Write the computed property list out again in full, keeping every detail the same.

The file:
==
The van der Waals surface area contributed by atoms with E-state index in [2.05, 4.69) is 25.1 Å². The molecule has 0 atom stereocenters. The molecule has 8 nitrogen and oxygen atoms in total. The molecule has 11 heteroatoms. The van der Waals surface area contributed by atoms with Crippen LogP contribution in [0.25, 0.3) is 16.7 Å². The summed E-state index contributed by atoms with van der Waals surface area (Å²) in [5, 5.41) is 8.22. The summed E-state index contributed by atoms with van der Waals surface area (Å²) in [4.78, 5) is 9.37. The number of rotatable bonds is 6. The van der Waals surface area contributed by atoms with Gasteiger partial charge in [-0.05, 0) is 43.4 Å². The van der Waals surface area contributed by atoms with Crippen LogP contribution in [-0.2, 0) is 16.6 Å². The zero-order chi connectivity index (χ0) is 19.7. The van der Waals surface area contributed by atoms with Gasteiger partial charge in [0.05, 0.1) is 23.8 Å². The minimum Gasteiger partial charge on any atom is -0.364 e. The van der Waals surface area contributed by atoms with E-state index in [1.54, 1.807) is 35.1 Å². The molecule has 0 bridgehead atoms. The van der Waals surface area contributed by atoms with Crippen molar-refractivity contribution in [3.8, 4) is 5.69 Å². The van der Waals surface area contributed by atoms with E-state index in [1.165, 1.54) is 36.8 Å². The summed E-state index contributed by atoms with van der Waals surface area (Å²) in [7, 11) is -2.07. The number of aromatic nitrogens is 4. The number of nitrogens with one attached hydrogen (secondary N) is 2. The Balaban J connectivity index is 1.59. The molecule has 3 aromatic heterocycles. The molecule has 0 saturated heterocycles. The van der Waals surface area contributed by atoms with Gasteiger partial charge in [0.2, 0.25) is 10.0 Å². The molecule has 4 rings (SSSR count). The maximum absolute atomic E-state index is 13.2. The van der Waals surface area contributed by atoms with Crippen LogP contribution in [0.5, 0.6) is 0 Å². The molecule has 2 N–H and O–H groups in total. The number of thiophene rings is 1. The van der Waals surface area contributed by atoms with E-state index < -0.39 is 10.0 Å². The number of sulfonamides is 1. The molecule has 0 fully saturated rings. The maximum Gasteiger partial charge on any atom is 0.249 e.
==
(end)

The van der Waals surface area contributed by atoms with E-state index in [2.05, 4.69) is 25.1 Å². The molecule has 0 atom stereocenters. The molecule has 8 nitrogen and oxygen atoms in total. The molecule has 11 heteroatoms. The van der Waals surface area contributed by atoms with Crippen LogP contribution in [0.25, 0.3) is 16.7 Å². The summed E-state index contributed by atoms with van der Waals surface area (Å²) in [5, 5.41) is 8.22. The summed E-state index contributed by atoms with van der Waals surface area (Å²) in [4.78, 5) is 9.37. The number of rotatable bonds is 6. The van der Waals surface area contributed by atoms with Gasteiger partial charge in [-0.05, 0) is 43.4 Å². The van der Waals surface area contributed by atoms with Crippen LogP contribution in [-0.2, 0) is 16.6 Å². The zero-order chi connectivity index (χ0) is 19.7. The van der Waals surface area contributed by atoms with Gasteiger partial charge in [0.05, 0.1) is 23.8 Å². The minimum Gasteiger partial charge on any atom is -0.364 e. The van der Waals surface area contributed by atoms with E-state index in [1.54, 1.807) is 35.1 Å². The molecule has 0 bridgehead atoms. The van der Waals surface area contributed by atoms with Crippen molar-refractivity contribution in [3.8, 4) is 5.69 Å². The van der Waals surface area contributed by atoms with E-state index in [1.165, 1.54) is 36.8 Å². The summed E-state index contributed by atoms with van der Waals surface area (Å²) in [7, 11) is -2.07. The number of aromatic nitrogens is 4. The number of nitrogens with one attached hydrogen (secondary N) is 2. The Balaban J connectivity index is 1.59. The molecule has 3 aromatic heterocycles. The molecule has 0 saturated heterocycles. The van der Waals surface area contributed by atoms with Gasteiger partial charge in [0.2, 0.25) is 10.0 Å². The molecule has 4 rings (SSSR count). The maximum absolute atomic E-state index is 13.2. The van der Waals surface area contributed by atoms with Crippen LogP contribution in [0.5, 0.6) is 0 Å². The molecule has 2 N–H and O–H groups in total. The number of thiophene rings is 1. The van der Waals surface area contributed by atoms with E-state index < -0.39 is 10.0 Å². The number of sulfonamides is 1. The molecule has 0 fully saturated rings. The maximum Gasteiger partial charge on any atom is 0.249 e.